Dyslexia Screening Checklist  (All ages)

While all individuals are unique, and certain symptoms are more crucial at specific ages, nevertheless, there are some commonalities that indicate dyslexia may be an issue for you or your child. 

For some, the struggle will be seen in their early school years, but, in others, it may not be noted until the later grades or even adulthood.   The following are symptoms of dyslexia with which people may present. 

Research indicates that if a person has ten or more symptoms, evaluation and remediation may be indicated.


Check any of the symptoms you are observing in each of the following areas:


____Learning to talk later than peers

____Difficulty recognizing letter in the alphabet

____Struggles to match letters to sounds

____Difficulty with word finding

____limited vocabulary

____difficulty seeing visual differences in number or letter (eg:  p, d, b, q  OR 3, 8   OR 17, 71)

____Difficulty discerning difference in shapes

____Inability to rhyme

___History of Chronic ear infections

____Difficulty pronouncing multi-syllable words

____Mispronounces longer words (hogspetti for spaghetti)

____Difficulty following more than one direction.

___Difficulty segmenting sounds in words (/c/  /a/   /t/  blends to make the word /cat/)

___Difficulty learning the alphabet

___Weak memory (sight words, math facts, directions)


___May misspell the same word within a paragraph or paper.

___Misspells common words

___difficulty learning spelling words. May “learn” them while studying during the week, may do poorly on Friday test.  May forget them in a few weeks. 

___difficulty learning to read and write sight words. 

___Handwriting is very poor, hold pencil in an awkward manner.  Spacing between letters and words in non-uniform.  Inadequate spacing between letters and words.

___Difficulty with letter formation and how they should look on paper (tails of letters below the line, letter height, eg.)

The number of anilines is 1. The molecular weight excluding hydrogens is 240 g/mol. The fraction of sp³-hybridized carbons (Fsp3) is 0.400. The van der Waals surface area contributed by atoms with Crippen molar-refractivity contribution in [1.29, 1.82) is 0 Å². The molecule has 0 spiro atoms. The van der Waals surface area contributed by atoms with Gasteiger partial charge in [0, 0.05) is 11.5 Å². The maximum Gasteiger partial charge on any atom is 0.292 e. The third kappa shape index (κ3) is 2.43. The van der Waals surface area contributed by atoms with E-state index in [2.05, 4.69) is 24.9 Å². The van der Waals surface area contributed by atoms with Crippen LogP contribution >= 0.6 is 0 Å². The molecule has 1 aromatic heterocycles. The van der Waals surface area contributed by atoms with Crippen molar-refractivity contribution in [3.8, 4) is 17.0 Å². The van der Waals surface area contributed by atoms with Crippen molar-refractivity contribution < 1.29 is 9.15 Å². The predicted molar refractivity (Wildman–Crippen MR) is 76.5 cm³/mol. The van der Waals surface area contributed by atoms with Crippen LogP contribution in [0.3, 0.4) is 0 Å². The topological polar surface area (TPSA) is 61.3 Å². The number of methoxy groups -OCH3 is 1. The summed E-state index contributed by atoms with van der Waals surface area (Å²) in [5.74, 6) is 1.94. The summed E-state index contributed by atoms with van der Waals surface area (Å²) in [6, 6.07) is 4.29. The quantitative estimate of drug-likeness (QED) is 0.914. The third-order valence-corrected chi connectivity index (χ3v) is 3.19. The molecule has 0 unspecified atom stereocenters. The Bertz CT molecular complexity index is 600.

___Inventive spelling is sporadic, with missing vowel and/or consonant sounds. 

___Difficulty taking notes during a lecture

___difficulty copying from the board

___Difficulty copying from one plane to another (copying from a book on to paper)

___Frequent letter and number reversals past first grade

___difficulty getting thoughts on paper

EARLY READERS (4 – 6-year olds)

___Difficulty learning the sounds of letters

___Difficulty remembering names and shapes of letters

___can’t recall letter names quickly

___difficulty learning to read

____difficulty learning sight words

____difficulty rhyming – identifying and/or producing rhymes

___Difficulty learning to tie shoes

___late establishing a dominant hand

___Trouble memorizing address, phone, alphabet

OLDER READERS (6 years and older)

___frequently omits common, short words when reading aloud, especially when it changes the meaning

___cannot sound out words when spelling longer words

___Non-fluent reading

___Dysgraphia (slow, nonefficient handwriting; difficult to read)

___Letter/number reversals that last past first grade

___Difficulty learning cursive

___Poor, inconsistent spelling

___Trouble learning sight words, math facts

___Trouble learning math problem solving steps

___directionality confusion

___Trouble telling time

___Difficulty forming sounds into words – “sounding it out” is difficult

___drops suffixes

___Difficulty sounding out unknown words

___Inconsistent reading.  May need to figure out an unknown word again and again, even when in the same sentence or page.

___Reading comprehension difficulty.

___Unable to master a foreign language

___Limited vocabulary

___Large discrepancy between verbal skills and written composition

___Slow Reader

___May have to read a page 2 or 3 times to understand it.

___Often gets lost, even in a familiar city

___Still some reversals (b/d, eg.), even directionality (right vs left) 


___Easily distract by visual or auditory stimuli (too many words on paper, noisy classroom)

___Concerns over time (several months, years,).  May be reflected in downward trending achievement test scores.

___genetics – family member(s) may have similar struggles

___Multiple ear infections

___Difficulty naming colors, objects, letters rapidly

___Dislikes school

___Difficulty learning to tell time, tie shoes

___Difficulty with day-to-day tasks (messy bedroom, backpack, desk)

___May develop anxiety toward school or testing situations

___May develop aggression, class clown behavior, or withdrawal


Reminder:  If there is a score of 10 or higher, it is an indication that dyslexia may be an issue and further testing is indicated. 

Call our office to ask about testing

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